You there, come closer and listen to my tale. Hurry up, I don’t have all day and it’s very rare that I’m this open about myself.
On November 12th 1977, the world changed and, for me at least, turned inside out. A storm raged over the Irish sea and a small ferry was rocked by the waves. As thunder crashed around and lightning briefly illuminated the coast, I was born screaming into a world that had long gone mad.
My intellect began to show through early on. By the time I was three years old I’d taught myself to read from newspapers and when I was five I joined the local library, taking the three minute walk up there two or three times a week and spending hours in my bedroom reading anything I could get my hands on. Despite being as intelligent as any adult I met, school was difficult for me as I had more than one confrontation with teachers due to questioning them beyond the bounds of their knowledge or paying little attention in class as I had already found out what they were teaching on my own. Later on a teacher in middle school would take an interest in me and put me through an IQ test during one of my many detentions. The results would show me to have an IQ of 195, almost twice the national average and this teacher approached my family to talk about further opportunities open to someone like me. They laughed in his face and my mind was left to ferment.
As I got older still, the television age slowly ended and the internet age began, progressing slowly to the point we’re at now where all the horrors of the world are pulled into the living rooms of young and old alike. I embraced the web early, entering chatrooms to find like-minded individuals that I could have conversations with, about anything but the He Man and Thundercats based ones my own age group predominantly had. The small amount of subject matter on the web in those days meant there wasn’t much to talk about, unlike today when you can find anything you’re interested in online. This helped me find new interests and hobbies, with me becoming interested in things mostly so I could hold interesting conversations about them, and these hobbies have stuck with me throughout my life as my passion for them grew. I discussed science-fiction television shows with Americans I’d soon learn lived in basements of their parents house and had the same job they got in high school, and had lively debates about the possible realities and impossibilities of comic books with a group of people who would later become briefly famous for proving something actually exists instead of being a theory. Despite being the youngest member of those groups by far, my confidence and strong views caused me to be treated as the patriarch of most groups I was involved in, settling arguments between and giving advice to people who’d scoff at me in real life. The experience bred lifelong interests as well as exposing me to how the human mind works without physical preconceptions getting in the way, and those are lessons I’ve carried with me my entire life.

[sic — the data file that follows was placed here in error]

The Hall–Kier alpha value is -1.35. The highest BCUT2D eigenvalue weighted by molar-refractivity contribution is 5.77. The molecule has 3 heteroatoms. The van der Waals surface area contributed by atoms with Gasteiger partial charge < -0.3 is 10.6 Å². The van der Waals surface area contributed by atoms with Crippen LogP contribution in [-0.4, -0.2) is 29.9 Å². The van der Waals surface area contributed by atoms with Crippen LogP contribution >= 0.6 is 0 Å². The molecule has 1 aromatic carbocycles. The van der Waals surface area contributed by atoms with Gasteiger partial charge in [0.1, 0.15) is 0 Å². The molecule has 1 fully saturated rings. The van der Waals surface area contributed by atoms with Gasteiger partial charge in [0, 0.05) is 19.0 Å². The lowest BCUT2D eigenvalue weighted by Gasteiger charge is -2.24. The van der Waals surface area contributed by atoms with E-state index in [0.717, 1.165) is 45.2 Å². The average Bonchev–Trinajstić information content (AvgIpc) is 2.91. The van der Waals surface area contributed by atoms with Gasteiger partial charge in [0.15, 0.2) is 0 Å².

I suppose a lot of our early life gets taken with us that way, whether we realise it or not. Like many young boys I always wanted to be a cowboy when I grew up. While most kids who wanted that just wanted to shoot guns and be a hero it was more than that for me. I felt destined to be that straight-talking lone voice in the desert, fighting corruption wherever I found it, and standing for freedom, truth, justice and all that I believe in and hold dear. Even now, as I see in my 32nd year, I still hold onto that ideal as I ride ever onwards into the setting sun.
*whistles a mournful little tune*